Secondly, we look at the underlying facts of the issue. We have two good recent examples of where, even with clarification, the assertion did not hold up under scrutiny.

Sen. Tom Coburn (R-Okla.) claimed violence had gone down 85 percent in national parks since guns were permitted, and his staff said he meant to say 20 percent. But there is no evidence that violence had gone down because of guns; in fact, depending on how you looked at the numbers you could say violence went up.

Similarly, Sen. Debbie Stabenow (D-Mich.) asserted (in a floor speech) that the Democrats had passed a “balanced budget,” which an aide also said was a mistake. She apparently was trying to say it was balanced in terms of values, though she also said it was balanced in terms of numbers. In this case, the use of the word “balance” is designed to mislead on a document that predicts huges deficits for years to come.

So both Coburn and Stabenow earned Three Pinocchios, for what might have been Four Pinocchio rulings. Hudson, however, made an understandable slip–33 rather than 13–and his “13,000” is in the realm of possibility when you look at the data. So that’s why he avoided Pinocchios.

Texas State Health Insurance

1250 N.E. Loop 410, Suite 330

San Antonio, TX, 78209

210.822.9950 Office

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Is ‘Obamacare’ really that long?

By Tom Giffey Leader-Telegram staff | 0 comments

The U.S. Supreme Court’s recent ruling to uphold the Affordable Care Act has led to a new round of condemnation for the law, which critics usually call “Obamacare.” In addition to challenging the law’s constitutionality (a question which, presumably, has been answered by the high court), they criticize its cost, its scope, and in many cases its very length.

More than two years after it was passed by Congress and signed into law by President Barack Obama, critics still frequently note that Obamacare is 2,400 (sometimes it’s stated as 2,700) pages long — the implication being that it’s overly complex and that lawmakers could not possibly have read it (and therefore understood it) before they voted on it. The 2,400 figure is included often in letters to the editor, blogs, newspaper articles and even on the website of Mitt Romney, President Barack Obama’s Republican challenger.

Two-thousand, four-hundred pages. Wow! That’s a lot of paper! It’s a good thing that, thanks to the Internet, I don’t have to track down or print out a hard copy of the bill to double-check the claims made about it. All I had to do was Google “Affordable Care Act” to learn that the document is official known as Public Law 111-148. A visit to the U.S. Government Printing Office website (gpo.gov) yields a page with PDF and text versions of the law. A quick click on the PDF link opens up all 2,400 pages of the law on my computer.

Oops! Make that all 906 pages of the law. You read that correctly: The law, as enacted, is 906 pages long. (Click here to check it out.) That’s still really, really long, but it brings the law down from insanely large to sometime almost manageable. It’s hard to imagine anyone reading a 2,400-page document, but 906 pages puts the law in the realm of some of Stephen King’s longer novels. (And, for Republicans, “Obamacare” is just as frightening.)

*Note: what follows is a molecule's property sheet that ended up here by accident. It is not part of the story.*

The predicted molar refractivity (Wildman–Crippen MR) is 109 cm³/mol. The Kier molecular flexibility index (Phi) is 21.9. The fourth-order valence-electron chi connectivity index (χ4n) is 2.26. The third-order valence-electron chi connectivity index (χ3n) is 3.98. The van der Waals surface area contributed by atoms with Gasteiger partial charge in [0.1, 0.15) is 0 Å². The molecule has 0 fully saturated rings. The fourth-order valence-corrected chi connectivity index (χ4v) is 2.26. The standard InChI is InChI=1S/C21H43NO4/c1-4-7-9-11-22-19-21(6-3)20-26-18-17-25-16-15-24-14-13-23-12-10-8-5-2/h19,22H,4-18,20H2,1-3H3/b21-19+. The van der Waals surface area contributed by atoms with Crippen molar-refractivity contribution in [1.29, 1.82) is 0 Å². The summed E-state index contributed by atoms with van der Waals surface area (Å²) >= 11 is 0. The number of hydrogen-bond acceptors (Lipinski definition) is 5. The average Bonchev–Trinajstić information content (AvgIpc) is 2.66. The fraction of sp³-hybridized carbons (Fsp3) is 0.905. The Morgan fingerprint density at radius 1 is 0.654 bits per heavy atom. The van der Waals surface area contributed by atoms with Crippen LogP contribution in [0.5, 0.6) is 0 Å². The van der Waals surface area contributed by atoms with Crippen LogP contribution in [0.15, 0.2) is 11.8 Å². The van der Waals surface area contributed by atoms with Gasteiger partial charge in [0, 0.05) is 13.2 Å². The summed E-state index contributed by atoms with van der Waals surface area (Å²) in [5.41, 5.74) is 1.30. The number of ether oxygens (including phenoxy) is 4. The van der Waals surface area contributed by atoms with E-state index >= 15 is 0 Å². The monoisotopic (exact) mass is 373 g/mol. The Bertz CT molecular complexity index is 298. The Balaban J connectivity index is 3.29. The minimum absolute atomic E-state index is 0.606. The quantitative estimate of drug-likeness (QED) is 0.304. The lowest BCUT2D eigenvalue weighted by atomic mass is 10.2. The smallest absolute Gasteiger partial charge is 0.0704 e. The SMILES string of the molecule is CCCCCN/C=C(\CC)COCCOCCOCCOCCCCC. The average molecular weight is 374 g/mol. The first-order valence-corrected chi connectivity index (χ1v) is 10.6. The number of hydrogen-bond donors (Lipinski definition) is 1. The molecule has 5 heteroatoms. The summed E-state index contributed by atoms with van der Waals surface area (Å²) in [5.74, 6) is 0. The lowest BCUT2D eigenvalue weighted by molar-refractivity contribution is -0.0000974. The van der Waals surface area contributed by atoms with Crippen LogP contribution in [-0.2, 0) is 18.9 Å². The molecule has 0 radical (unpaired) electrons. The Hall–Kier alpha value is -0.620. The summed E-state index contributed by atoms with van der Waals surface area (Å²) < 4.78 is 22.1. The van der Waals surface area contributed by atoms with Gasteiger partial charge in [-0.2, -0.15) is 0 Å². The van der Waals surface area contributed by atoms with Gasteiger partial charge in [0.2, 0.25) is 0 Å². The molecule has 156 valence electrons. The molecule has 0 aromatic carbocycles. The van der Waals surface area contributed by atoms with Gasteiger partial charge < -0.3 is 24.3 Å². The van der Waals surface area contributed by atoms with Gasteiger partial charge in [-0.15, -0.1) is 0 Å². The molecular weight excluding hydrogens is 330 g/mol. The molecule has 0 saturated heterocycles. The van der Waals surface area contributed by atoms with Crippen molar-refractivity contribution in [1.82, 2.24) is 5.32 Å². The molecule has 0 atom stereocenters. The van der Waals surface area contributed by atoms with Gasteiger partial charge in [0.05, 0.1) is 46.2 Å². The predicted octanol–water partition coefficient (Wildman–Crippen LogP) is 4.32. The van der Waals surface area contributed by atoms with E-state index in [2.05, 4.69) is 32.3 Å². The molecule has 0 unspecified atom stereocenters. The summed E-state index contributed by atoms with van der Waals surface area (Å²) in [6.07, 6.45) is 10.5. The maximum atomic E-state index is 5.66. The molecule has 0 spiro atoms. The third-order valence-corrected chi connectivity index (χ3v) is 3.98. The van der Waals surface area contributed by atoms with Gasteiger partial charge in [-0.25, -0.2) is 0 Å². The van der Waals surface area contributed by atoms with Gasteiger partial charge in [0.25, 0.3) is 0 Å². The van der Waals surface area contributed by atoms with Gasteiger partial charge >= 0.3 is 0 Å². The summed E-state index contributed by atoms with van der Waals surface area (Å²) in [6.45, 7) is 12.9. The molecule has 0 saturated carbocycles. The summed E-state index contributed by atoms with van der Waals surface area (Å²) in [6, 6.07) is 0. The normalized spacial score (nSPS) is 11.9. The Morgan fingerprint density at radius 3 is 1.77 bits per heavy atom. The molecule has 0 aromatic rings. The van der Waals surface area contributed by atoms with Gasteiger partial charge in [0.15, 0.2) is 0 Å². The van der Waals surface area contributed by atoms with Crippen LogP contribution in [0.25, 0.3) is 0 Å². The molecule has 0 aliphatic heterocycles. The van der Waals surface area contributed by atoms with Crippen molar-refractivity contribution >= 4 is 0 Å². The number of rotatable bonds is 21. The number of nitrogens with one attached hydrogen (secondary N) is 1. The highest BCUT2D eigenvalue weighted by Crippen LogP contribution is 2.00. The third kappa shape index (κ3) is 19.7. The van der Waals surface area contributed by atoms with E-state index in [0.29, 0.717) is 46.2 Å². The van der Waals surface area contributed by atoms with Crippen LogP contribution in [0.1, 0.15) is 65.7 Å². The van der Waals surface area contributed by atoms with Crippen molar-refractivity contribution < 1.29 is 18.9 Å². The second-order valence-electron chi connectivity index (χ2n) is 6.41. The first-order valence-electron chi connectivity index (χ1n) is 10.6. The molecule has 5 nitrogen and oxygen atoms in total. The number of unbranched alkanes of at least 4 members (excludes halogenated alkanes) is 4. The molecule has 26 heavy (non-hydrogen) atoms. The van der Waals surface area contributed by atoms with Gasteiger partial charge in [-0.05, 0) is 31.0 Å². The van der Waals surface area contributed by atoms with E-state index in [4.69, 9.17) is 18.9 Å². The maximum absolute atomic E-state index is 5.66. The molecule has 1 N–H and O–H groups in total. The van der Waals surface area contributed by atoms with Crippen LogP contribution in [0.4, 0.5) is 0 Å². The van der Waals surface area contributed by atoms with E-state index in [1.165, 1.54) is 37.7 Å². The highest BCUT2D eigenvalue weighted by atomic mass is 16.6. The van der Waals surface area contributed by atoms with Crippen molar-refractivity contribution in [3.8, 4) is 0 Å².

To double-check the 906-page figure, I visited the Obama administration’s website for the law,HealthCare.gov. Clicking on the “Full Text of the Affordable Care Act” link yields a 974-page PDF. The 68-page discrepancy puzzled me, until I read the full title at the top of the document, which noted that it included “Health-Related Portions Of The Health Care And Education Reconciliation Act Of 2010.” As you may recall, the Democrats’ loss of a supermajority in the Senate in early 2010 led to parliamentary gymnastics to pass an amended version of the bill in a way that avoided a Republican filibuster; this was done through the so-called “reconciliation” process, which limits debate on spending bills. As far as I can tell, including this reconciliation act makes the document a bit longer.

So where did the 2,400-page number come from? The Affordable Care Act, as you’ll recall, was the subject of much debate and alternation in Congress during Obama’s first year in office. One early version of the bill (that’s the bill, not the law) — known as House Resolution 3590, as amended by the Senate — ran to 2,076 pages. A subsequent version of this bill, passed by the U.S. Senate Dec. 24, 2009, was2,409 pages long. Voila! That’s where the elusive, often-cited figure comes from. So, while it’s not accurate to call the “Obamacare” law 2,400 pages, it is correct to call one version of the bill 2,400 pages. Confusing, I know.

So why the roughly 1,500-page difference between the bill and the final law? Some of it, I suspect, was because of amendments that deleted parts of the original bill. A lot, however, lies in the kind of tricks known to anyone who has ever tried to make a college essay look longer (or shorter): altering margins, font sizes, etc. I arbitrarily picked a page of the bill’s text and found it contained 202 words; an arbitrary page of the law’s text included 396 words.

I was curious to know how the length of the Affordable Care Act compared with other major pieces of legislation. Take, for example, the Wisconsin state budget (officially known as Act 32) signed into law last July by Gov. Scott Walker. The PDF of the budget, as approved, is 532 pages long. I cut and pasted the text into my word processor, and learned the budget ran to 409,629 words (give or take — the figure includes some page headers and other extraneous verbiage). How long is the Affordable Care Act? By my count, it’s 418,779 words (again, that’s approximate).

In other words (pardon the pun), a law refashioning one of the major sectors of the U.S. economy is only slightly longer than a law setting the two-year budget for one of the 50 states.

So, ultimately, how long is 906 pages? Yes, it’s really, really long. But is it unreasonably long, considering the issue involved? That’s up to readers — and voters — to decide for themselves.

Giffey is the Leader-Telegram’s editorial page editor.

Texas State Health Insurance

1250 N.E. Loop 410, Suite 330

San Antonio, TX, 78209

210.822.9950 Office

210.930.3410 Fax

www.txstatehealth.com